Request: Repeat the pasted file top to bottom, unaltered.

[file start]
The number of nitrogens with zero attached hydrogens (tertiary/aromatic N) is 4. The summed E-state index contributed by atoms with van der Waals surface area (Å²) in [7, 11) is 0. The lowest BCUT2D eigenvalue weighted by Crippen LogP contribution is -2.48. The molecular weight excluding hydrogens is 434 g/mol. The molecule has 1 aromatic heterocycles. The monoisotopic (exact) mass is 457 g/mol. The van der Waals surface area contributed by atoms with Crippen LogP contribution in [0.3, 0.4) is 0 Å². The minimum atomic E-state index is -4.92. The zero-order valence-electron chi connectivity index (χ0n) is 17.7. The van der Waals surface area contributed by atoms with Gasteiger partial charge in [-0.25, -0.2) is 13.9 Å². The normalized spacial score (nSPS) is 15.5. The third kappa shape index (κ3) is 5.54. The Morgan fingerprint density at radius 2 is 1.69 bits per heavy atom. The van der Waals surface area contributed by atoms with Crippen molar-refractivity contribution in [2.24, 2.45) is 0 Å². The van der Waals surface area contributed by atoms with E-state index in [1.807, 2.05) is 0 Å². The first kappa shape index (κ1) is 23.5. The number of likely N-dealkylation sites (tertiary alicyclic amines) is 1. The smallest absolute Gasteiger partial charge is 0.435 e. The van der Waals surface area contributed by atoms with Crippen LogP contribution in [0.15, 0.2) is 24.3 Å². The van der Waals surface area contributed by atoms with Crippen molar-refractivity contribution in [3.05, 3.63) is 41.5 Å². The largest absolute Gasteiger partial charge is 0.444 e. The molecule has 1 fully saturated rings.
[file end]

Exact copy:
The number of nitrogens with zero attached hydrogens (tertiary/aromatic N) is 4. The summed E-state index contributed by atoms with van der Waals surface area (Å²) in [7, 11) is 0. The lowest BCUT2D eigenvalue weighted by Crippen LogP contribution is -2.48. The molecular weight excluding hydrogens is 434 g/mol. The molecule has 1 aromatic heterocycles. The monoisotopic (exact) mass is 457 g/mol. The van der Waals surface area contributed by atoms with Crippen LogP contribution in [0.3, 0.4) is 0 Å². The minimum atomic E-state index is -4.92. The zero-order valence-electron chi connectivity index (χ0n) is 17.7. The van der Waals surface area contributed by atoms with Gasteiger partial charge in [-0.25, -0.2) is 13.9 Å². The normalized spacial score (nSPS) is 15.5. The third kappa shape index (κ3) is 5.54. The Morgan fingerprint density at radius 2 is 1.69 bits per heavy atom. The van der Waals surface area contributed by atoms with Crippen molar-refractivity contribution in [2.24, 2.45) is 0 Å². The van der Waals surface area contributed by atoms with E-state index in [1.807, 2.05) is 0 Å². The first kappa shape index (κ1) is 23.5. The number of likely N-dealkylation sites (tertiary alicyclic amines) is 1. The smallest absolute Gasteiger partial charge is 0.435 e. The van der Waals surface area contributed by atoms with Crippen LogP contribution in [0.15, 0.2) is 24.3 Å². The van der Waals surface area contributed by atoms with Crippen molar-refractivity contribution in [3.05, 3.63) is 41.5 Å². The largest absolute Gasteiger partial charge is 0.444 e. The molecule has 1 fully saturated rings.